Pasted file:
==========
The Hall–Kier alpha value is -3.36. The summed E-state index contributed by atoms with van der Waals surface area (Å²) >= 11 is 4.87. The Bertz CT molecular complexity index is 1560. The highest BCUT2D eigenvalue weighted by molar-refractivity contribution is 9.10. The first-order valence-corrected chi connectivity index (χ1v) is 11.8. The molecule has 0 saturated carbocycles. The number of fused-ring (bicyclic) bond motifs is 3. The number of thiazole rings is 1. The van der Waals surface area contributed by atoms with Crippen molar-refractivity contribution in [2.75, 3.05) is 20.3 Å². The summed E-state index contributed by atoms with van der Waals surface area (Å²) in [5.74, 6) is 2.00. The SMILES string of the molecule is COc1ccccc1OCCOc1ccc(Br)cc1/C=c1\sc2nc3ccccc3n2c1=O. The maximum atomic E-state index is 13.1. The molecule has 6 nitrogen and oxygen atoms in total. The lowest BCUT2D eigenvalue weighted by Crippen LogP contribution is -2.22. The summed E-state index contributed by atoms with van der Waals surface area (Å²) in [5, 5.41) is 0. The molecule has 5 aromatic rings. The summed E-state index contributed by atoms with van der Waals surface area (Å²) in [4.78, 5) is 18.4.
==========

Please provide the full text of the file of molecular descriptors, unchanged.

The Hall–Kier alpha value is -3.36. The summed E-state index contributed by atoms with van der Waals surface area (Å²) >= 11 is 4.87. The Bertz CT molecular complexity index is 1560. The highest BCUT2D eigenvalue weighted by molar-refractivity contribution is 9.10. The first-order valence-corrected chi connectivity index (χ1v) is 11.8. The molecule has 0 saturated carbocycles. The number of fused-ring (bicyclic) bond motifs is 3. The number of thiazole rings is 1. The van der Waals surface area contributed by atoms with Crippen molar-refractivity contribution in [2.75, 3.05) is 20.3 Å². The summed E-state index contributed by atoms with van der Waals surface area (Å²) in [5.74, 6) is 2.00. The SMILES string of the molecule is COc1ccccc1OCCOc1ccc(Br)cc1/C=c1\sc2nc3ccccc3n2c1=O. The maximum atomic E-state index is 13.1. The molecule has 6 nitrogen and oxygen atoms in total. The lowest BCUT2D eigenvalue weighted by Crippen LogP contribution is -2.22. The summed E-state index contributed by atoms with van der Waals surface area (Å²) in [5, 5.41) is 0. The molecule has 5 aromatic rings. The summed E-state index contributed by atoms with van der Waals surface area (Å²) in [4.78, 5) is 18.4.